what you get here

This is not a blog which expresses instant opinions on current events. It rather uses incidents, books (old and new), links and papers as jumping-off points for some reflections about our social endeavours.
So old posts are as good as new! And lots of useful links!

Saturday, October 29, 2011

Evidence, dear boy? Training - Part III


I have made a lot of assertions in my two recent posts on EC-funded training – based solely on my (limited) experience in 10 countries over the past 2 decades . Before posting the final part of my commentary on EC training programmes for public officials in ex-communist countries, I wanted to check what was available on the internet about the recent experience with, and evaluation of, the EC-funded programmes for developing the effectivness (capacity) of state bodies which Structural Funds have been encouraging in these countries for the past few years. The EC, after all, treasures transparency and it is currently spending hundreds of millions (under its Structural Funds) in projects to develop the capacity of state bodies and their human resource management. In Bulgaria alone, 180 million euros was set aside for the 6 year period for the Admin Capacity theme (significantly this theme doesn't interest the Romanians who have set aside only 1% of their Structural Fund allocation for it). But there are few documents online which give any sense of what is happening. Those few demonstrate the scale of the mountain we have to scale to ensure effective spend of EC Funds. In most cases, of course, the documents are written in a foreign language (English) – for bureaucratic or academic approval – three factors which tend to knock any sense from the text! Key bureaucratic phrases such as cohesion, transparency and inclusion litter the sentences in meaningless ways. There is no experience or critical analysis behind the words – just obedient regurgitation of the required phrases. This academic paper from a Bulgarian in 2007 tries to extract the lessons of pre-accession instruments for future accession states is written clearly but simply presents global figures, organisational carts and some gossip. A 2009 German (GTZ) consultancy report on one of the instruments is more typical of the obtuse reporting style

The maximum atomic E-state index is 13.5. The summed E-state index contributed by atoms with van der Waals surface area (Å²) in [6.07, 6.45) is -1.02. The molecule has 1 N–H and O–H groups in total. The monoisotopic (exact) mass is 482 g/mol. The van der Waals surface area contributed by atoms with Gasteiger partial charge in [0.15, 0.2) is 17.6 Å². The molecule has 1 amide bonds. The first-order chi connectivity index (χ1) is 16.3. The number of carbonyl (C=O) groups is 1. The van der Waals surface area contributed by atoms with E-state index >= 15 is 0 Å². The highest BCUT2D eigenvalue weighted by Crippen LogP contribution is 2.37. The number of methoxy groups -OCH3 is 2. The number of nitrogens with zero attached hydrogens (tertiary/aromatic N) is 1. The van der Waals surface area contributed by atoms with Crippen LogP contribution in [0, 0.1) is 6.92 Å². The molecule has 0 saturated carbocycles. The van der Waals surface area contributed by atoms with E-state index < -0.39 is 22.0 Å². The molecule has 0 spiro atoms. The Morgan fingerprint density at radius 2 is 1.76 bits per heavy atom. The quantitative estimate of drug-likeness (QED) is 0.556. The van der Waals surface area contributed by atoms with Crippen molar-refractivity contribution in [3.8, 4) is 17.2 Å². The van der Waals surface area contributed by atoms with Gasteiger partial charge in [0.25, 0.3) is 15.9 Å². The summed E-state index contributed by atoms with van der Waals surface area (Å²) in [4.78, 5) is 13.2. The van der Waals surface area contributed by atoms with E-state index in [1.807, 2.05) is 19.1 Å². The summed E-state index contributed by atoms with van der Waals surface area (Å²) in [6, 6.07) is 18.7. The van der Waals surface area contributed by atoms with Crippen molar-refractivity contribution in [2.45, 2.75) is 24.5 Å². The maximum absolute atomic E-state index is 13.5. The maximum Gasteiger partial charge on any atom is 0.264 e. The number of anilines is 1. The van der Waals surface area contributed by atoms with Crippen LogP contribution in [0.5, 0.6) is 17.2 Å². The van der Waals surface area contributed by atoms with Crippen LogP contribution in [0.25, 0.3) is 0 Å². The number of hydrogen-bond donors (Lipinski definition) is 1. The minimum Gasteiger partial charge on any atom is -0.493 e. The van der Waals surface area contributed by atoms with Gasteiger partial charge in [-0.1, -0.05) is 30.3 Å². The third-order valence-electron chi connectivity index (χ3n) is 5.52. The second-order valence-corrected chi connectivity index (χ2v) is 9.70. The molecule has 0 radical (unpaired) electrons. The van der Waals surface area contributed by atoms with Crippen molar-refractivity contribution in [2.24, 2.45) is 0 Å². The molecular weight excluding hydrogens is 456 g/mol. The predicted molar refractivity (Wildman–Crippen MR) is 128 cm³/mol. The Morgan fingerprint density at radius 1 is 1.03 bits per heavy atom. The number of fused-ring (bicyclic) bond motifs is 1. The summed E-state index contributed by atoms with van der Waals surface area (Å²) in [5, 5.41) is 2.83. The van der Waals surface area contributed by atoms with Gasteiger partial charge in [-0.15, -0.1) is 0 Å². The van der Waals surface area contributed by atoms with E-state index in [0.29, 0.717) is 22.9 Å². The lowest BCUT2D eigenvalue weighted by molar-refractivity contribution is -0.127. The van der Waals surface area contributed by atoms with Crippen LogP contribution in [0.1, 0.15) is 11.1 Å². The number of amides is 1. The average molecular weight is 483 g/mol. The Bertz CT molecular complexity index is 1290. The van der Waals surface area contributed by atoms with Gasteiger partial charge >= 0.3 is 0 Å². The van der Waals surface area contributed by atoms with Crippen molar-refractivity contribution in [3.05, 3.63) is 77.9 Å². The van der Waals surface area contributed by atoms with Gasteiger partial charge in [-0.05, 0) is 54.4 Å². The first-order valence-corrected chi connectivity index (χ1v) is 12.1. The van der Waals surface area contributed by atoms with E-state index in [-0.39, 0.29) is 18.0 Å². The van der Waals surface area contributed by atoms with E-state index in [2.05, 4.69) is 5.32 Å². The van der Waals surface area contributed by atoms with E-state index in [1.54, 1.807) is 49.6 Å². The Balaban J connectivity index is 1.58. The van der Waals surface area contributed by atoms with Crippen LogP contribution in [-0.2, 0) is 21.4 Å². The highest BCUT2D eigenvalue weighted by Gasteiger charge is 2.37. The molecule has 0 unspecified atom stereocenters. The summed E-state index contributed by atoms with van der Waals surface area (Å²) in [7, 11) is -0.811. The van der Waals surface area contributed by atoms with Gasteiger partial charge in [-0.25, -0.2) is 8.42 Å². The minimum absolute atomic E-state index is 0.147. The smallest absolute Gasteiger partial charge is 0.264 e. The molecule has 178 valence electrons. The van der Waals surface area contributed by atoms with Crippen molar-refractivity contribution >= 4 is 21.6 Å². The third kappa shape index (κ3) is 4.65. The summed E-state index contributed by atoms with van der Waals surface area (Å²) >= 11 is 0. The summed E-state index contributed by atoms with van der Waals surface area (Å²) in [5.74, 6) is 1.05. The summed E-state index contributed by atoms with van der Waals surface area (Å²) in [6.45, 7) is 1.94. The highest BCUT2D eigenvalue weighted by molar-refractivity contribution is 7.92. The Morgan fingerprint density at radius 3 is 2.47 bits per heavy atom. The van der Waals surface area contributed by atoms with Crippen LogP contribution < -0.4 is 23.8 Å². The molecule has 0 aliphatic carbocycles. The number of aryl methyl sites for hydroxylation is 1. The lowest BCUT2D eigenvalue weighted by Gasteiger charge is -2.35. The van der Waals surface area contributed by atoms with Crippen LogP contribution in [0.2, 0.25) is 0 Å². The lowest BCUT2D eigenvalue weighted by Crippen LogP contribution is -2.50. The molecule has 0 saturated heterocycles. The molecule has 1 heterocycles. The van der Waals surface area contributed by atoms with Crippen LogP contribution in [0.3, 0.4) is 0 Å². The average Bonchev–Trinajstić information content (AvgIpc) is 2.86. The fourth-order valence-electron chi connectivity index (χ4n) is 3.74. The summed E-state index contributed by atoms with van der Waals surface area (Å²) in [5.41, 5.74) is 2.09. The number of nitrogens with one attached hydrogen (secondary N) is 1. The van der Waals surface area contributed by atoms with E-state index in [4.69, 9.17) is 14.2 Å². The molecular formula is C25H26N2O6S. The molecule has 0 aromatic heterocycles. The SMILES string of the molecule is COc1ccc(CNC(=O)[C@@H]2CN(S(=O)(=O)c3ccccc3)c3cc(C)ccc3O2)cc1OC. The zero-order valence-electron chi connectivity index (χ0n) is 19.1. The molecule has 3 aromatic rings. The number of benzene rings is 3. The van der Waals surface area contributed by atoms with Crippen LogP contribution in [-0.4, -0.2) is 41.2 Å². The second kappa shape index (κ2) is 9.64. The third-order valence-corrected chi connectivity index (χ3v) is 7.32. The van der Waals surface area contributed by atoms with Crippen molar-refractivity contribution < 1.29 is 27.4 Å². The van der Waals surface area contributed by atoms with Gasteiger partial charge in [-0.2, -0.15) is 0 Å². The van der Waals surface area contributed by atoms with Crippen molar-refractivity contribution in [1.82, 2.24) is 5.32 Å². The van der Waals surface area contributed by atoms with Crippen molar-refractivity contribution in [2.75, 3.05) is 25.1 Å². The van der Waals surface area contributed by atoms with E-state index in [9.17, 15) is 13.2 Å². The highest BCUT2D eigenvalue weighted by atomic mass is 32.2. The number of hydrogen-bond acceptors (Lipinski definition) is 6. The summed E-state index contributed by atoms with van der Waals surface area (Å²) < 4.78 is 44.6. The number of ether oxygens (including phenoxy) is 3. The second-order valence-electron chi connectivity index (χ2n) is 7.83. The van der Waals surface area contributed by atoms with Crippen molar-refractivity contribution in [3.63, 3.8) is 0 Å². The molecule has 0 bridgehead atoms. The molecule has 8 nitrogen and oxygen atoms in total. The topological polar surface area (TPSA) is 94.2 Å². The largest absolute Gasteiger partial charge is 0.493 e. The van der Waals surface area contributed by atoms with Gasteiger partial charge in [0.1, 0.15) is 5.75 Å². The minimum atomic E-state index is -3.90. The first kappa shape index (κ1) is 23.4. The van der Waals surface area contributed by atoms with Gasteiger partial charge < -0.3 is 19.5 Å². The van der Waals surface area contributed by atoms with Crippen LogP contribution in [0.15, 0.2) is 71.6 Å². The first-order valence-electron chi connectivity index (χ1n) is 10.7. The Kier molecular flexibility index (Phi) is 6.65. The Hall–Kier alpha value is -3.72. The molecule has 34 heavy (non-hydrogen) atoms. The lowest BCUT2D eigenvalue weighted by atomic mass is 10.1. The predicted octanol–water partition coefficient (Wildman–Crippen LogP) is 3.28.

A document prepared for a small network trying to share their experiences of using EC money for the development of admin capacity gives a useful insight into their world and issues. Finally a more critical 2011 paper from a young Bulgarian academic

Everyone – on all sides(beneficiaries, donors, consultants, academics, evaluators) – plays the same game – everything has to be fitted to the Procustean bed of EC funding. The European Policy Research Centre at the University of Strathclyde, for example, has received hundreds of millions of euros from the EC to explain, evaluate and proselytise the EC’s regional policies since they were a gleam in Bruce Millan’s eye from 1988 when, as EC Commissioner for Regional Policy, he started (under the Delors regime) the incredible expansion of the programmes whose munificence created the real attraction of EC membership for ex-communist elites. Of course it is the last organisation which would dare to blow the whistle on the dubious nature of the ventures. Take, for example, this Greek academic paper it published recently.

One longs for a young boy to shout out that the Emperor has no clothes – and dare to tell it as it is.

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